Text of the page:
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Bullets Ricochet More Often Than You Might Think

A rifle or handgun bullet can travel in a dangerous direction if you don’t carefully consider the flight path of your bullet before it impacts the target
Bullets can ricochet off a variety of surfaces.

Bullets don't need to strike a hard surface in order to ricochet. Richard Mann

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The verb “ricochet” is defined as the occurrence of a bullet rebounding off a surface. As a noun, the term ricochet describes a projectile that has rebounded off a surface. In other words, a bullet can ricochet, and a bullet can be a ricochet. And ricochets are much more common than you think. They happen frequently on shooting ranges, while hunting, and when you’re plinking at the farm. But what causes ricochets, and how can you avoid them?

Bullets Want to Keep Moving

Ricochets are not predictable.
Here is the basic premise of what a bullet ricochet looks like. Courtesy of Richard Mann

Because of their high velocity, and because of Newton’s First Law—a body in motion tends to remain in motion—bullets want to keep moving even after hitting something. Maybe the best illustration of a ricochet is a bounce pass in basketball. The ball strikes the gym floor or driveway at an angle and is deflected away from that hard surface in a very similar angle. Though some people believe a ricochet can travel further than a bullet fired at maximum elevation for range, this is a myth; impact substantially reduces bullet velocity.

Also, the surface causing the ricochet does not have to be harder than the bullet. For example, depending on the angle of incidence, a tree could cause a ricochet. If the angle is acute enough, and if the tree does not absorb all the bullet’s energy, the bullet will ricochet or deflect.

Unlike with a predictable bounce pass, where the basketball is not damaged or altered due to impact, the angle of ricochet is very difficult to predict with mangled bullets. In most cases however, the angle of departure is less than the incident angle, but that’s not always the case.

While hunting in Newfoundland, I shot at a bull moose at about 65 yards. The bullet first ricocheted off a small limb only a few yards from the bull and altered the point of impact by about 15 inches. I also have a friend in Africa who shot at a baboon in his yard. The bullet hit a rock, arced high for about 300 yards, and then landed in a neighbor’s yard only a few feet from where he and his wife were taking their evening tea. Both shots were essentially bounce passes gone bad.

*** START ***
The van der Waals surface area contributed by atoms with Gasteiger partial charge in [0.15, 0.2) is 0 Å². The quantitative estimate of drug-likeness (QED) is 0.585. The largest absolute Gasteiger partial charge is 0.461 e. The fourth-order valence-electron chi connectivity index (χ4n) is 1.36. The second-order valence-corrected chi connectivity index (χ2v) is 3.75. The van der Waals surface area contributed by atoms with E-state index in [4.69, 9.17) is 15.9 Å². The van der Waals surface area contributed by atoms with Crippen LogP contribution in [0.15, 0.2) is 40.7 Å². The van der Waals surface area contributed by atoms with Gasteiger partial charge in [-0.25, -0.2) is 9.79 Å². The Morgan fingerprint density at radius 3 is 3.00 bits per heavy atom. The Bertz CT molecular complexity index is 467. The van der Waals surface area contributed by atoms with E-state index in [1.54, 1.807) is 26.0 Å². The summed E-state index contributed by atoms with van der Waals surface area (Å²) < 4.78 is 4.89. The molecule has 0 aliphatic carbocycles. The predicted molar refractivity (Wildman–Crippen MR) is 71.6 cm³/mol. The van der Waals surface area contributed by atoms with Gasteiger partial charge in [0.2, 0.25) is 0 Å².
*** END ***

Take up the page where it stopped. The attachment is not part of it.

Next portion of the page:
This is the problem with trying to predict bullet ricochets. You can skip a rock across a concrete parking lot with predictably. But with a bullet traveling at extreme velocity, you have no way of knowing the level of damage the bullet will sustain from impact, or how that damage and loss of gyroscopic stability will influence the resulting ricochet. Where will it land? Nobody knows.

One of the reasons you hear the whining whirl of ricochets is due to the bullet impacting a rock or rocks at or just under the surface; even small rocks can cause the ricochet. That odd sound is the result of the bullet’s loss of stability as it continues to fly through the air.

Steel Doesn’t Always Stop a Ricochet

Steel targets become compromised once they are cratered.
A cratered steel target can deflect the bullet right back at the shooter. Richard Mann

Steel targets can also cause ricochets, sometimes with the angle of incidence and critical angle near 180 degrees apart and the bullet rebounds back towards the shooter. This happens when the surface of a steel target becomes cratered, and a high-velocity bullet impacts the crater. The steel stops forward motion, but due to the velocity and construction of the bullet, the steel is unable to fully disintegrate the projectile and absorb all its energy. The bullet has to go somewhere, so the cratered steel sends it in the path of least resistance.

Good, well-made, and smooth-faced steel targets actually use ricochet to their advantage by safely deflecting bullets towards the ground. Given the right angle of incidence, the right bullet, and right velocity, almost anything can cause a ricochet. This includes water, an animal’s skull, an Army helmet (which is designed to increase the incidence of ricochet), trees, twigs, concrete, asphalt, hard-packed soil, and rocks. The list is endless.

In fact, ricochets can occur once a bullet enters the body cavity of a game animal. Have you ever field-dressed a deer and found the bullet somewhere way off the track it should have followed? This is because it impacted bone or cartilage, altered its shape and changed direction, and essentially ricocheted inside the animal.

The fourth rule of firearms safety is generally stated as, “Always be sure of your target and what is beyond.” This is really the best guidance available for avoiding ricochets. Don’t shoot anything but a shotgun onto water and don’t shoot at targets resting on concrete or a paved surface. Don’t shoot steel targets in poor condition, and don’t shoot rocks, pieces of steel, or any hard surface at extreme acute angles. Another way to avoid ricochets is to use ammunition loaded with frangible bullets. Though not suitable for hunting, they can add safety to your practice.